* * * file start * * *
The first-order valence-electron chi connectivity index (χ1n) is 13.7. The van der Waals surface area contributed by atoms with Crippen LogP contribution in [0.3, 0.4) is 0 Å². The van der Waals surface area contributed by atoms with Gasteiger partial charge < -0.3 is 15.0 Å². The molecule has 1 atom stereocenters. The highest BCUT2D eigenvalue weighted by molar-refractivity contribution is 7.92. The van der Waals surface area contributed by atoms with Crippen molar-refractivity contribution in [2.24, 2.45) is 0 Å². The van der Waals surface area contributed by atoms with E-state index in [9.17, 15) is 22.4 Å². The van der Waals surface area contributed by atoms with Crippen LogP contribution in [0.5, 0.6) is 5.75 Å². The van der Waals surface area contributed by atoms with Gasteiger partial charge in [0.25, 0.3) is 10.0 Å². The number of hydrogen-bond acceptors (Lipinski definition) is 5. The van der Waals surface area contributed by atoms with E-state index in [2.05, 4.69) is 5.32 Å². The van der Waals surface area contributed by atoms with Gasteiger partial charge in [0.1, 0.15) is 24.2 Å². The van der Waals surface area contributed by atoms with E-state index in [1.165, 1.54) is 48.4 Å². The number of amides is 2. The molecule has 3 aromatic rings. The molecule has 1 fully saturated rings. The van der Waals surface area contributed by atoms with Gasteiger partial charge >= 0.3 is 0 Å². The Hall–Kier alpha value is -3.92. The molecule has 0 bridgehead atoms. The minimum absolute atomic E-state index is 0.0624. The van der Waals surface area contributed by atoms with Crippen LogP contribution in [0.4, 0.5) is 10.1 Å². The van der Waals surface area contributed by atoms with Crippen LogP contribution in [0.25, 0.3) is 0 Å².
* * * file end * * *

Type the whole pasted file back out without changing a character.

The first-order valence-electron chi connectivity index (χ1n) is 13.7. The van der Waals surface area contributed by atoms with Crippen LogP contribution in [0.3, 0.4) is 0 Å². The van der Waals surface area contributed by atoms with Gasteiger partial charge < -0.3 is 15.0 Å². The molecule has 1 atom stereocenters. The highest BCUT2D eigenvalue weighted by molar-refractivity contribution is 7.92. The van der Waals surface area contributed by atoms with Crippen molar-refractivity contribution in [2.24, 2.45) is 0 Å². The van der Waals surface area contributed by atoms with E-state index in [9.17, 15) is 22.4 Å². The van der Waals surface area contributed by atoms with Crippen LogP contribution in [0.5, 0.6) is 5.75 Å². The van der Waals surface area contributed by atoms with Gasteiger partial charge in [0.25, 0.3) is 10.0 Å². The number of hydrogen-bond acceptors (Lipinski definition) is 5. The van der Waals surface area contributed by atoms with E-state index in [2.05, 4.69) is 5.32 Å². The van der Waals surface area contributed by atoms with Gasteiger partial charge in [0.1, 0.15) is 24.2 Å². The van der Waals surface area contributed by atoms with E-state index in [1.165, 1.54) is 48.4 Å². The number of amides is 2. The molecule has 3 aromatic rings. The molecule has 1 fully saturated rings. The van der Waals surface area contributed by atoms with Gasteiger partial charge >= 0.3 is 0 Å². The Hall–Kier alpha value is -3.92. The molecule has 0 bridgehead atoms. The minimum absolute atomic E-state index is 0.0624. The van der Waals surface area contributed by atoms with Crippen LogP contribution in [0.4, 0.5) is 10.1 Å². The van der Waals surface area contributed by atoms with Crippen LogP contribution in [0.25, 0.3) is 0 Å².